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February 14, 2012

The Secret History of the Sword

When I was a young lad in Berlin, we had no such thing. But thanks to the tireless efforts of Nestlé and Fleurop, even my German compatriots are now encouraged to buy candy and flowers, and purchase a sappy, raunchy or—they say—even classy card on Valentine’s Day.

Nothing wrong with that.

So why not throw in a tender yet timeless story about this festive occasion into the FencingClassics mix.

A word of caution: We have no idea where the author got the notion that things can happen that way. He sounds credible.

Happy Valentine’s Day, you crazy kids.

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German Trifecta: “Der deklassierende Trainingsanzug”

December 22, 2011

Three’s a charm, I thought. So here’s the last old Trader’s Daily sketch for today, this one published Jan. 25, 2005, when my oldest son Max was 11 and my daughter Sophie a tender not-quite-six… and I was cultivating my rediscovered coolness as a competitive fencer.

Those were the days. Read more…

Trader’s Daily: “Alte Mädchen und Zugvögel”

December 22, 2011

Another piece that I did for Trader’s Daily, this one on Jan. 16, 2006.

Part of my intent with my column was to present the all-knowing cosmopolitan German reader with the perspective of the resident expat—not the superficial expertise so easily acquired by a three-week trip from Manhattan to Miami to San Francisco.

Many of my German readers didn’t like this at all. Read more…

Nostalgie Pur: “Ein Stück Heimat”

December 22, 2011

This piece first appeared in Michael Vaupel’s Trader’s Daily on Dec. 2, 2004, when Verlag Norman Rentrop was syndicating various financial products we were publishing.

And yes, since it’s a German publication, it’s written in German. So unless you speak it—Pech gehabtRead more…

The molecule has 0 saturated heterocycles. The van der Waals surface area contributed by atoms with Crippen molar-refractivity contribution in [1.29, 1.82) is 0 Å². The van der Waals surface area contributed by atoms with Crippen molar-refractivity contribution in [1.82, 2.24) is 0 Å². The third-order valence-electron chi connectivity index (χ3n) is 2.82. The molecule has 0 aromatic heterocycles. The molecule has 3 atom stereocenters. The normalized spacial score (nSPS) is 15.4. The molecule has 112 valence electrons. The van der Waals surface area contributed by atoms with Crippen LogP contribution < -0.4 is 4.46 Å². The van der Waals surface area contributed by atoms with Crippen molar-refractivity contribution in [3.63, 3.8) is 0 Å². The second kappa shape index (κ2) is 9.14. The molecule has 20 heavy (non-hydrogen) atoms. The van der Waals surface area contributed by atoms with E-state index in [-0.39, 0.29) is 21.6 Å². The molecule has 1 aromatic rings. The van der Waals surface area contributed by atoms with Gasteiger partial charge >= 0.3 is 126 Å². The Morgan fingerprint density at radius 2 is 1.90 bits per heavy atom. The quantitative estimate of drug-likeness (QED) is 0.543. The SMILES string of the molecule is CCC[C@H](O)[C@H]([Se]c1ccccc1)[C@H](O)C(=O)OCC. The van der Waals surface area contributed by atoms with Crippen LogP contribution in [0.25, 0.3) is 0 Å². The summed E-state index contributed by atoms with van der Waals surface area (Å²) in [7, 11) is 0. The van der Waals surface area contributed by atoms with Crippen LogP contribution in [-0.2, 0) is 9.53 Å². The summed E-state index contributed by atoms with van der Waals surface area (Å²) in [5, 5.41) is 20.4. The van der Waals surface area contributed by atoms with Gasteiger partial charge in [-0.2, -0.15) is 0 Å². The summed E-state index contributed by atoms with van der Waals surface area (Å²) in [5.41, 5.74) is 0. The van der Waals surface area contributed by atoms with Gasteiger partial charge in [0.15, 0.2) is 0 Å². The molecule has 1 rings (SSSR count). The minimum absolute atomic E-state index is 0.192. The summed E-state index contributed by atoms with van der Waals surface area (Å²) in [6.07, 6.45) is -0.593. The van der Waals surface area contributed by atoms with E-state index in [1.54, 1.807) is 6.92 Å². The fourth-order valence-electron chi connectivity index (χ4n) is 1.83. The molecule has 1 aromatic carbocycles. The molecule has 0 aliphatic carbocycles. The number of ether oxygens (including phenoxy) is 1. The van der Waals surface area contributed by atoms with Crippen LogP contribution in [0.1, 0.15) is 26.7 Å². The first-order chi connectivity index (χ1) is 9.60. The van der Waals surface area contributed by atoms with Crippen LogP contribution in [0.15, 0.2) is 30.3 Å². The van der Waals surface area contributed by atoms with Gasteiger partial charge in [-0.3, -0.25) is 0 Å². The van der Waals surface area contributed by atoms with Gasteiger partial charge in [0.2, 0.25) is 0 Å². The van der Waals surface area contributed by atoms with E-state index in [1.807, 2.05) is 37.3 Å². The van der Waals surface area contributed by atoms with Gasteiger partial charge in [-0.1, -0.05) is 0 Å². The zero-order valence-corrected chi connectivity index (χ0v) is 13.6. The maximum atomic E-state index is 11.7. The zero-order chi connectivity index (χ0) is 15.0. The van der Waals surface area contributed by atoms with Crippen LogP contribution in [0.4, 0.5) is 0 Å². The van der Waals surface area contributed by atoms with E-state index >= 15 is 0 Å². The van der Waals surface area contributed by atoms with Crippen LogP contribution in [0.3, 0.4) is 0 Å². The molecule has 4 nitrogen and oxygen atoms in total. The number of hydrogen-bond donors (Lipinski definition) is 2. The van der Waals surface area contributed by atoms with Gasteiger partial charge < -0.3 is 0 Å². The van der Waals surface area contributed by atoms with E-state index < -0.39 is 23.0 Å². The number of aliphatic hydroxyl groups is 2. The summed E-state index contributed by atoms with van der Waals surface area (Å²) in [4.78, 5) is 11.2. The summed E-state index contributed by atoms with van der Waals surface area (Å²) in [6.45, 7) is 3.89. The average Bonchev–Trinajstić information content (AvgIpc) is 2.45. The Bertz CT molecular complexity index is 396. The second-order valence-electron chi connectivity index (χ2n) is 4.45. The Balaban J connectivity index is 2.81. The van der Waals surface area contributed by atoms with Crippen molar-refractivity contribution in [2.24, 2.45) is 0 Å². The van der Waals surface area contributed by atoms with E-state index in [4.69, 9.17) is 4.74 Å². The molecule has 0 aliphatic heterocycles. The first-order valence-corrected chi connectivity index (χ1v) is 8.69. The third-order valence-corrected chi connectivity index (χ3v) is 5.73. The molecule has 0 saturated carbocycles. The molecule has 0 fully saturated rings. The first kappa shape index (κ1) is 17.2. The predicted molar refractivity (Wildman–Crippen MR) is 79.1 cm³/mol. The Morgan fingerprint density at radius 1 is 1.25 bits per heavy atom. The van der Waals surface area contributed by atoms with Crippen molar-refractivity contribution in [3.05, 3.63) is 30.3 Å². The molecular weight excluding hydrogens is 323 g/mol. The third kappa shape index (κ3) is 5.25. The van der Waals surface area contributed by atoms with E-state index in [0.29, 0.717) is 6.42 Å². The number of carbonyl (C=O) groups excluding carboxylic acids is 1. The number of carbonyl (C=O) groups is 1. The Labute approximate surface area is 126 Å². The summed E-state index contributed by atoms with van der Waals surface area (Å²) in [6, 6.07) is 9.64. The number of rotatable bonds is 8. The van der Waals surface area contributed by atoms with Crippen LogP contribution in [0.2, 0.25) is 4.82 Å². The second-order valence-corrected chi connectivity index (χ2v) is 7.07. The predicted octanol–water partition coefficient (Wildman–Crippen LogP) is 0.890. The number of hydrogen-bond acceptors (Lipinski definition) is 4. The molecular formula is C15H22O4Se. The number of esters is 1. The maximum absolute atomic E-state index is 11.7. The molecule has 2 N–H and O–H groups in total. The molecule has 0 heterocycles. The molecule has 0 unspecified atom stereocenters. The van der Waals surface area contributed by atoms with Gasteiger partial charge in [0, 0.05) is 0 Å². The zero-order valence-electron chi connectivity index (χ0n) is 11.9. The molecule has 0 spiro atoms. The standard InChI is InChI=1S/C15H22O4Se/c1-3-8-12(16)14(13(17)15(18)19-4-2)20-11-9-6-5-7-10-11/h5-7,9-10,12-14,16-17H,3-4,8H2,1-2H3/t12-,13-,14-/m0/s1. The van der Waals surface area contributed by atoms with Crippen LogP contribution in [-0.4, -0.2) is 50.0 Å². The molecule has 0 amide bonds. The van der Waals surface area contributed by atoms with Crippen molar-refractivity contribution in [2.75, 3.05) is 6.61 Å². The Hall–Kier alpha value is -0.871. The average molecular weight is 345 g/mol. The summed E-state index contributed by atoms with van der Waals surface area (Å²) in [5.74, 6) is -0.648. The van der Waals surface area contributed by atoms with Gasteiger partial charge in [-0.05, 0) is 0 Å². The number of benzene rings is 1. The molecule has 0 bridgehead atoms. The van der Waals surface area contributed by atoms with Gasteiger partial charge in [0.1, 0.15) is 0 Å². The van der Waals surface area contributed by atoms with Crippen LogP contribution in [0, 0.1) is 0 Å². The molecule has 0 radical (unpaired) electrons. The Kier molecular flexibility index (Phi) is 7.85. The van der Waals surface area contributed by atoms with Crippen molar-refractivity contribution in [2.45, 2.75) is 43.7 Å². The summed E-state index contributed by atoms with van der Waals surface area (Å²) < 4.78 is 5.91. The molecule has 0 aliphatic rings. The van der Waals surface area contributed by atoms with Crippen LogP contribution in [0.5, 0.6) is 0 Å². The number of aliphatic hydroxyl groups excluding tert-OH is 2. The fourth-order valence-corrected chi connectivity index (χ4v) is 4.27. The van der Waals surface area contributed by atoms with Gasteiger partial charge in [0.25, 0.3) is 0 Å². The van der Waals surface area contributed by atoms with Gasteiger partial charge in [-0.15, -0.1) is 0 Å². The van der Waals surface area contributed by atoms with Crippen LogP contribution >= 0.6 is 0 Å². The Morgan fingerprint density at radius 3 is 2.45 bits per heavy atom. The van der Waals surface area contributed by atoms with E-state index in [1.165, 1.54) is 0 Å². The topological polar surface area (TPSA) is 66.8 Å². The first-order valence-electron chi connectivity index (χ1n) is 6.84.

November is NaNoWriMo

November 1, 2011

Last night, at 12:01 AM, the starting shot was fired for this year’s NaNoWriMo competition. As you all know that’s short and snappy for National Novel Writing Month—a self-induced, self-inflicted deadline to hammer out 50,000 before the month is over…


Read more…

Bibliomania: The Life and Times of my Library

October 5, 2011

Every year, thousands gather for various Book Festivals all over the country.

Ask any one of them and you might find that that person’s latent lifetime ambition is to add a ream of perfect-bound, printed paper to the exponentially growing mountain of books in the world.

But times are a’changing. Books no longer are what they used to be. Neither are private libraries. Read more…

Clara Van Gerven: “An Experiment”

September 14, 2011

A man at a table scribbling in a notebook. A girl passed out next to him. A double-breasted man doing, what, calisthenics? What could be going on here?

Baltimore writer Clara Van Gerven knows… and has provided the first entry into Talking Camel Contest #2… Read more…

Boston Tea and Mad King George: The Six Degrees of Henry Angelo

September 2, 2011

Patriotism may be the last refuge of scoundrels. But it’s also  one of the great sources of historical irony. The War of 1812 created one such irony, as far as the canon of classical fencing literature is concerned.

This one is quite complex, as indeed anything should be that manages to connect personages as diverse as a prominent member of the Boston Tea Party, Mad King George, the Hessian mercenaries—and the ubiquitous fencing master dynasty of the Angelos in a game that makes the Six Degrees of Kevin Bacon look as one-dimensional as a Partridge Family reunion special… Read more…

Arts and Craft: Three deadly obstacles to becoming a writer

September 1, 2011

There are obstacles to becoming a writer. Serious obstacles.

Like writing, for example: Do you have any idea how many unwritten, unpublished, unsold, unread bestsellers and pieces of literature slumber in the brain cavities of direct marketers, HR managers, creative writing graduates, advertising interns?

But there’s more:

A short but tragic assessment of what keeps one writer from achieving greatness. Seriously… Read more…

New Challenge

September 1, 2011

Since our Palsgraf v. Long Island Railroad Challenge was such a rip-roaring success, let’s keep the ball rolling. Or, to flog the spherical element of this cliché, keep Sisyphos pushing the rock uphill.

The image above dates back to 1938. It’s part of a dating guide for women. Not that it matters, because your challenge is to hammer out a couple hundred coherent words about the scene. It matters not if this is the beginning, middle, or end of your story…

Just write! And email the story to The Talking Camel for posting.